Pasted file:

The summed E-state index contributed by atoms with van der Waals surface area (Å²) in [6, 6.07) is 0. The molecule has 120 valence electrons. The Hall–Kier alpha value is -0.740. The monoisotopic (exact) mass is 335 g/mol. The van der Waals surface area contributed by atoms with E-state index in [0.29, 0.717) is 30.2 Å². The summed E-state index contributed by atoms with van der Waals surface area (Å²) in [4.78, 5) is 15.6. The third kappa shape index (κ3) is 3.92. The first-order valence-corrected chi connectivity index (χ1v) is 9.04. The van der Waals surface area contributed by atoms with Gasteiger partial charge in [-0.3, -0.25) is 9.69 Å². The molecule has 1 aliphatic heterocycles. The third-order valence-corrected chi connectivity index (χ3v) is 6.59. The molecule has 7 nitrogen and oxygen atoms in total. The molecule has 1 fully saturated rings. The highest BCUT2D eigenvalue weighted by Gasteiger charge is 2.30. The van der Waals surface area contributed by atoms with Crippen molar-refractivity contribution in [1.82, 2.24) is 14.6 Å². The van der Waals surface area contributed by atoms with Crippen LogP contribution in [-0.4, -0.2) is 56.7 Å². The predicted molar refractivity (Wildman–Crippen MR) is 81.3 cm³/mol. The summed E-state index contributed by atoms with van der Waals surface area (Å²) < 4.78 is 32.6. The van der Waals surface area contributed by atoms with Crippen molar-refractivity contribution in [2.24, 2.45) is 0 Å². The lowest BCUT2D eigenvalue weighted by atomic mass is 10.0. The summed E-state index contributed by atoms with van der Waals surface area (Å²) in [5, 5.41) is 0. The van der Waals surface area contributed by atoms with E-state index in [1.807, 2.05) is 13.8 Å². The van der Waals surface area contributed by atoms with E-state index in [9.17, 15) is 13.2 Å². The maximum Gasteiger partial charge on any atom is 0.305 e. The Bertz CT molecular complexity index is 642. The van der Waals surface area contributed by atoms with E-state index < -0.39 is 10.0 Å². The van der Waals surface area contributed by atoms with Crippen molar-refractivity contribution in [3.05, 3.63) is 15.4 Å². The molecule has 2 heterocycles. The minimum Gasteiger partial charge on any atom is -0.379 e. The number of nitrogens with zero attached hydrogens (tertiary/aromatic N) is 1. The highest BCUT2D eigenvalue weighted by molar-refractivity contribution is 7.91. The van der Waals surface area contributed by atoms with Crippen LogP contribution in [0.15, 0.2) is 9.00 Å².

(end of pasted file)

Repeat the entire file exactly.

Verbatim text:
The summed E-state index contributed by atoms with van der Waals surface area (Å²) in [6, 6.07) is 0. The molecule has 120 valence electrons. The Hall–Kier alpha value is -0.740. The monoisotopic (exact) mass is 335 g/mol. The van der Waals surface area contributed by atoms with E-state index in [0.29, 0.717) is 30.2 Å². The summed E-state index contributed by atoms with van der Waals surface area (Å²) in [4.78, 5) is 15.6. The third kappa shape index (κ3) is 3.92. The first-order valence-corrected chi connectivity index (χ1v) is 9.04. The van der Waals surface area contributed by atoms with Gasteiger partial charge in [-0.3, -0.25) is 9.69 Å². The molecule has 1 aliphatic heterocycles. The third-order valence-corrected chi connectivity index (χ3v) is 6.59. The molecule has 7 nitrogen and oxygen atoms in total. The molecule has 1 fully saturated rings. The highest BCUT2D eigenvalue weighted by Gasteiger charge is 2.30. The van der Waals surface area contributed by atoms with Crippen molar-refractivity contribution in [1.82, 2.24) is 14.6 Å². The van der Waals surface area contributed by atoms with Crippen LogP contribution in [-0.4, -0.2) is 56.7 Å². The predicted molar refractivity (Wildman–Crippen MR) is 81.3 cm³/mol. The summed E-state index contributed by atoms with van der Waals surface area (Å²) < 4.78 is 32.6. The van der Waals surface area contributed by atoms with Crippen molar-refractivity contribution in [2.24, 2.45) is 0 Å². The lowest BCUT2D eigenvalue weighted by atomic mass is 10.0. The summed E-state index contributed by atoms with van der Waals surface area (Å²) in [5, 5.41) is 0. The van der Waals surface area contributed by atoms with E-state index in [1.807, 2.05) is 13.8 Å². The van der Waals surface area contributed by atoms with E-state index in [9.17, 15) is 13.2 Å². The maximum Gasteiger partial charge on any atom is 0.305 e. The Bertz CT molecular complexity index is 642. The van der Waals surface area contributed by atoms with E-state index < -0.39 is 10.0 Å². The van der Waals surface area contributed by atoms with Crippen molar-refractivity contribution in [3.05, 3.63) is 15.4 Å². The molecule has 2 heterocycles. The minimum Gasteiger partial charge on any atom is -0.379 e. The number of nitrogens with zero attached hydrogens (tertiary/aromatic N) is 1. The highest BCUT2D eigenvalue weighted by molar-refractivity contribution is 7.91. The van der Waals surface area contributed by atoms with Crippen LogP contribution in [0.15, 0.2) is 9.00 Å².